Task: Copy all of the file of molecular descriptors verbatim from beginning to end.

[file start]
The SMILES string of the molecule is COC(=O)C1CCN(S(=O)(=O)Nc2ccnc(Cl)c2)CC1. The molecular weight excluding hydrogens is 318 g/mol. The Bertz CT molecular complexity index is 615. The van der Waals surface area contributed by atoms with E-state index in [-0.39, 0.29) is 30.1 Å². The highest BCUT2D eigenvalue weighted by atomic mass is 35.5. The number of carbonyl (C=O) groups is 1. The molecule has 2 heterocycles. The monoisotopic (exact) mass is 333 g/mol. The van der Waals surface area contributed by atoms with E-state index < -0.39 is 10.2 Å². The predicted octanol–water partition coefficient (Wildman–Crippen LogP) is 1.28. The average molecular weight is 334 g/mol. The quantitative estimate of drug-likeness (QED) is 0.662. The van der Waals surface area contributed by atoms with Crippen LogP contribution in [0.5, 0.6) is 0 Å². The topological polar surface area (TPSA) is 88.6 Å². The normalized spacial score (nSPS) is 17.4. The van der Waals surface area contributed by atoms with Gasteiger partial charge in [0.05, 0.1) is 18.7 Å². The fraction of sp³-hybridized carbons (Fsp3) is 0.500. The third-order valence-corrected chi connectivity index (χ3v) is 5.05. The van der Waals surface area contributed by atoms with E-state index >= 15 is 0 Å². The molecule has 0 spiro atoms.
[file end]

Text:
The SMILES string of the molecule is COC(=O)C1CCN(S(=O)(=O)Nc2ccnc(Cl)c2)CC1. The molecular weight excluding hydrogens is 318 g/mol. The Bertz CT molecular complexity index is 615. The van der Waals surface area contributed by atoms with E-state index in [-0.39, 0.29) is 30.1 Å². The highest BCUT2D eigenvalue weighted by atomic mass is 35.5. The number of carbonyl (C=O) groups is 1. The molecule has 2 heterocycles. The monoisotopic (exact) mass is 333 g/mol. The van der Waals surface area contributed by atoms with E-state index < -0.39 is 10.2 Å². The predicted octanol–water partition coefficient (Wildman–Crippen LogP) is 1.28. The average molecular weight is 334 g/mol. The quantitative estimate of drug-likeness (QED) is 0.662. The van der Waals surface area contributed by atoms with Crippen LogP contribution in [0.5, 0.6) is 0 Å². The topological polar surface area (TPSA) is 88.6 Å². The normalized spacial score (nSPS) is 17.4. The van der Waals surface area contributed by atoms with Gasteiger partial charge in [0.05, 0.1) is 18.7 Å². The fraction of sp³-hybridized carbons (Fsp3) is 0.500. The third-order valence-corrected chi connectivity index (χ3v) is 5.05. The van der Waals surface area contributed by atoms with E-state index >= 15 is 0 Å². The molecule has 0 spiro atoms.